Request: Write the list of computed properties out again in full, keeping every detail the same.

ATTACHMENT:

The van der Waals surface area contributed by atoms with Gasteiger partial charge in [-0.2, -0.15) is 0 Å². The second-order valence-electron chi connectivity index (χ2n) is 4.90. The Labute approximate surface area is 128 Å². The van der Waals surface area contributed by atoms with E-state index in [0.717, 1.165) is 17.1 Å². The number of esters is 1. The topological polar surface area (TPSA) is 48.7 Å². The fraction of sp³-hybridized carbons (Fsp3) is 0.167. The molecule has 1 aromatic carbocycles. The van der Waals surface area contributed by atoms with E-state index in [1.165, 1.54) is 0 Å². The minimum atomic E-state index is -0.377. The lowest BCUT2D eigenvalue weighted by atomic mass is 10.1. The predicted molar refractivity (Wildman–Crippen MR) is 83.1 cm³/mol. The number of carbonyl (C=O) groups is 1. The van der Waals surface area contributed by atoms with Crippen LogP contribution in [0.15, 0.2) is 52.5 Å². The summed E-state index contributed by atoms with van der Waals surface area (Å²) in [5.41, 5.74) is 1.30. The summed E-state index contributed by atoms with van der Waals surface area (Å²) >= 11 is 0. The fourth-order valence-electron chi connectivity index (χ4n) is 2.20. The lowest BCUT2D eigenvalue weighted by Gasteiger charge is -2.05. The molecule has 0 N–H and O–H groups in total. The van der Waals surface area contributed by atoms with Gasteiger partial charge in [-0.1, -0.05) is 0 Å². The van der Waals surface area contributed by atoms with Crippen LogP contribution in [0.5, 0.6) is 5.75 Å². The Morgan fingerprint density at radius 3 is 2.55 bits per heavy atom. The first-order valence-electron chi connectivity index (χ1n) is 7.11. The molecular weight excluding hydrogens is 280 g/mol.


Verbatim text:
The van der Waals surface area contributed by atoms with Gasteiger partial charge in [-0.2, -0.15) is 0 Å². The second-order valence-electron chi connectivity index (χ2n) is 4.90. The Labute approximate surface area is 128 Å². The van der Waals surface area contributed by atoms with E-state index in [0.717, 1.165) is 17.1 Å². The number of esters is 1. The topological polar surface area (TPSA) is 48.7 Å². The fraction of sp³-hybridized carbons (Fsp3) is 0.167. The molecule has 1 aromatic carbocycles. The van der Waals surface area contributed by atoms with E-state index in [1.165, 1.54) is 0 Å². The minimum atomic E-state index is -0.377. The lowest BCUT2D eigenvalue weighted by atomic mass is 10.1. The predicted molar refractivity (Wildman–Crippen MR) is 83.1 cm³/mol. The number of carbonyl (C=O) groups is 1. The van der Waals surface area contributed by atoms with Crippen LogP contribution in [0.15, 0.2) is 52.5 Å². The summed E-state index contributed by atoms with van der Waals surface area (Å²) in [5.41, 5.74) is 1.30. The summed E-state index contributed by atoms with van der Waals surface area (Å²) >= 11 is 0. The fourth-order valence-electron chi connectivity index (χ4n) is 2.20. The lowest BCUT2D eigenvalue weighted by Gasteiger charge is -2.05. The molecule has 0 N–H and O–H groups in total. The van der Waals surface area contributed by atoms with Gasteiger partial charge in [-0.1, -0.05) is 0 Å². The van der Waals surface area contributed by atoms with Crippen LogP contribution in [0.5, 0.6) is 5.75 Å². The Morgan fingerprint density at radius 3 is 2.55 bits per heavy atom. The first-order valence-electron chi connectivity index (χ1n) is 7.11. The molecular weight excluding hydrogens is 280 g/mol.